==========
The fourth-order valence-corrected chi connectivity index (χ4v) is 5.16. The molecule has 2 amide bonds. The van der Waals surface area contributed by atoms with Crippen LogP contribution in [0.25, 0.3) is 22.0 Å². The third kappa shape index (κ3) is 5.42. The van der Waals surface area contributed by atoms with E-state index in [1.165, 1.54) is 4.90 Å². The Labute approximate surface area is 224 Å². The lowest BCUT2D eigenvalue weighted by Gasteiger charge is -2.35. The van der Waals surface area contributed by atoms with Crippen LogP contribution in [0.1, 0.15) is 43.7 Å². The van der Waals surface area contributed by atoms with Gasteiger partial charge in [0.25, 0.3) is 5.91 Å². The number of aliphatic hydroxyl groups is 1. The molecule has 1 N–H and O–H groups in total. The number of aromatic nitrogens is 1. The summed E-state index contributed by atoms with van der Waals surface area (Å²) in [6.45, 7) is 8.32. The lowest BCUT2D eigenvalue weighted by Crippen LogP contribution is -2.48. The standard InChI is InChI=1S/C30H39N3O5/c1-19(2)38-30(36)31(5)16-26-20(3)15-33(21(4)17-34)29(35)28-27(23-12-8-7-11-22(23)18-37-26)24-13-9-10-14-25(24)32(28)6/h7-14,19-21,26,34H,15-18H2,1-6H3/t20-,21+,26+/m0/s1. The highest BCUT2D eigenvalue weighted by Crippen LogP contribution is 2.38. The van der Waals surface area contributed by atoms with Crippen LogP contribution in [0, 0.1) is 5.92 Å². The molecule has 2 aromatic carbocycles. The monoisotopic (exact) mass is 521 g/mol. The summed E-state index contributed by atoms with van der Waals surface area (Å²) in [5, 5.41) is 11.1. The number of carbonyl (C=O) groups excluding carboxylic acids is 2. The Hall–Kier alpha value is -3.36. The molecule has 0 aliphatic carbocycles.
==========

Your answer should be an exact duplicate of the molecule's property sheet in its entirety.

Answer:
The fourth-order valence-corrected chi connectivity index (χ4v) is 5.16. The molecule has 2 amide bonds. The van der Waals surface area contributed by atoms with Crippen LogP contribution in [0.25, 0.3) is 22.0 Å². The third kappa shape index (κ3) is 5.42. The van der Waals surface area contributed by atoms with E-state index in [1.165, 1.54) is 4.90 Å². The Labute approximate surface area is 224 Å². The lowest BCUT2D eigenvalue weighted by Gasteiger charge is -2.35. The van der Waals surface area contributed by atoms with Crippen LogP contribution in [0.1, 0.15) is 43.7 Å². The van der Waals surface area contributed by atoms with Gasteiger partial charge in [0.25, 0.3) is 5.91 Å². The number of aliphatic hydroxyl groups is 1. The molecule has 1 N–H and O–H groups in total. The number of aromatic nitrogens is 1. The summed E-state index contributed by atoms with van der Waals surface area (Å²) in [6.45, 7) is 8.32. The lowest BCUT2D eigenvalue weighted by Crippen LogP contribution is -2.48. The standard InChI is InChI=1S/C30H39N3O5/c1-19(2)38-30(36)31(5)16-26-20(3)15-33(21(4)17-34)29(35)28-27(23-12-8-7-11-22(23)18-37-26)24-13-9-10-14-25(24)32(28)6/h7-14,19-21,26,34H,15-18H2,1-6H3/t20-,21+,26+/m0/s1. The highest BCUT2D eigenvalue weighted by Crippen LogP contribution is 2.38. The van der Waals surface area contributed by atoms with Crippen LogP contribution in [0, 0.1) is 5.92 Å². The molecule has 2 aromatic carbocycles. The monoisotopic (exact) mass is 521 g/mol. The summed E-state index contributed by atoms with van der Waals surface area (Å²) in [5, 5.41) is 11.1. The number of carbonyl (C=O) groups excluding carboxylic acids is 2. The Hall–Kier alpha value is -3.36. The molecule has 0 aliphatic carbocycles.